Now if only you could get my mom to read that.
Now if only you could get my mom to read that.
I find that Comcast's spam filter is much less effective than Outlook's (or Outlook.com). I also don't like to enable my ISP's spam filter for the occasional false positive. I like seeing all of the Spam filter folder on my PC so I can periodically scan it for false positives that I can then white list. I know I could periodically go to Comcast's web mail and check for false positives buts it's more of a pain than using my Email client.Quote:
A final note: One reason that your ISP's spam filter is better at detecting spam is because of multiple reporting of a given spam. Identical spam messages hit millions of inboxes. If only tens or dozens of people report them, it is relatively easy for the filter to catch future spams of that type. Your individual spam filter has to "learn" over several received spams, which is not nearly as effective. There are also third-party filters that attempt to collaborate among users, but they can't compare to the widespread watch that your ISP can attain
RonR, I agree with most of what you've said. However, there are a couple of "DO NOTs" that I'd take issue with. I have an email account from my university. I supplement their use of SpamAssassin with a Sieve file which acts on the mail after SpamAssassin but before the mail comes to me. For several years, I've been quite successful at using whitelists and blacklists in the Sieve file. I've prevented lots of spam that way, as well as by tweaking the Sieve files to recognize certain spam patterns in the email headers. And though for years I would have agreed with you about not using any UNSUBSCRIBE mechanism, increasingly I've found that legitimate companies are offering this possibility, perhaps because they're sending a lot more mail to addresses they've bought. So now, if a company looks legitimate, I will make use of their UNSUBSCRIBE mechanism, and so far I haven't noticed any bad effects, just the effect I wanted: no more mail from that company.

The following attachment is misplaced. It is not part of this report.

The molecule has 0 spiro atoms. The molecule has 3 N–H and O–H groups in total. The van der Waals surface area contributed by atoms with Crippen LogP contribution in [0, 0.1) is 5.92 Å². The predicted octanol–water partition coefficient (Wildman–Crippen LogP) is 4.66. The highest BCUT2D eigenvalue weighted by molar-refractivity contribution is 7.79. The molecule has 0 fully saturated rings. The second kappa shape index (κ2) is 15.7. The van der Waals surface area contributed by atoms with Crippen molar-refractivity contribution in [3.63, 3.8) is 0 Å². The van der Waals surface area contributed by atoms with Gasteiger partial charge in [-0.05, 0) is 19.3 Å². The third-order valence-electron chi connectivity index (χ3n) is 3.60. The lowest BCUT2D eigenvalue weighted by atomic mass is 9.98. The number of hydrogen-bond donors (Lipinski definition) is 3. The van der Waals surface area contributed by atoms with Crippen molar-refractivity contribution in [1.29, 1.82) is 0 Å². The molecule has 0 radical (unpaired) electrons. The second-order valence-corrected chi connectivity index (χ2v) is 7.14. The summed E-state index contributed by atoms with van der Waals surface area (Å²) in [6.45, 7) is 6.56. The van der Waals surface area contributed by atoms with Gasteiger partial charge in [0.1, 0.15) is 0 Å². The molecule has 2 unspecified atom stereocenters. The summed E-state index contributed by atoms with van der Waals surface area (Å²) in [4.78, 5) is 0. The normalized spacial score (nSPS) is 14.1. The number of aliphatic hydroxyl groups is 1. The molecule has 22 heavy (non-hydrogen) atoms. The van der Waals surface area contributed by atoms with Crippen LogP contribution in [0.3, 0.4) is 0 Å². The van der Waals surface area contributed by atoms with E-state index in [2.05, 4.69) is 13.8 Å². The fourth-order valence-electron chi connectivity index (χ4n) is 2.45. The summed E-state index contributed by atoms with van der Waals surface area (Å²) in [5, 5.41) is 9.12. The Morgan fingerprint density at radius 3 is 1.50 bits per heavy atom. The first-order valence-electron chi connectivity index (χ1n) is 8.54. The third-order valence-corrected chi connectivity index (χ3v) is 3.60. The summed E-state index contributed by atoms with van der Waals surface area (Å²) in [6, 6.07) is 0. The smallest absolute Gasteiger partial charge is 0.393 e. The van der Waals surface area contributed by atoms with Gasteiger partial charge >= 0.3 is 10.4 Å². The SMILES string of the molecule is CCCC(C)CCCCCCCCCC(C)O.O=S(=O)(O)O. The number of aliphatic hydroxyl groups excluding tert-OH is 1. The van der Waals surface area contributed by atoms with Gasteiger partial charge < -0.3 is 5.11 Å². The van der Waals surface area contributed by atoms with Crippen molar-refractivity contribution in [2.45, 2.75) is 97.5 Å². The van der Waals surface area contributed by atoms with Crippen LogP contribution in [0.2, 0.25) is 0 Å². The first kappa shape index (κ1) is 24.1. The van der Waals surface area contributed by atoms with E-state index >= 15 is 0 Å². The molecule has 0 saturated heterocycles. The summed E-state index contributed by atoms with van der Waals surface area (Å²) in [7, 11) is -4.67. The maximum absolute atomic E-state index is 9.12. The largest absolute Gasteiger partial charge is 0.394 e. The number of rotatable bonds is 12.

Other than that, I agree with your DO NOTs, especially not using "challenge response" mechanisms, not forwarding chain emails, and NOT automatically downloading/viewing images in email. One more thing: the Out-of-Office messages can be dangerous. Especially these days, when it is relatively easy to get information about where someone lives, announcing to the world that you are out of the office or on vacation can be an invitation to burglars.
My advice stands. NEVER use an unsubscribe link in any unsolicited email, even if it LOOKS legitimate.
If you DID NOT subscribe -- DO NOT unsubscribe!
Bottom line is you are being proactive, and that's what really counts. Thanks for your comments. ~RonR
Even though our methods may differ, I think you and I are very much on the same page.
If my email ID is email@example.com how do I 'pull' it from the my.com external server into Gmail.
Initially I want to use IMAP so the files stay on the my.com server and I can manually delete when all is working ok.
Please give a bit more detail as I cant find any Gmail tool or setting to do the pulling.
Thanks in anticipation.
"Pulling" your emails into Gmail only works using POP3, but you can choose to leave the original email on the server from which you are pulling. To do that, follow these instructions:
1. When you are in Gmail, click on the gear in the upper-right corner and then click on "Settings".
2. Click on the "Accounts" tab.
3. In the "Check mail from other accounts (using POP3)" section, click on the "Add a POP3 mail account you own" link.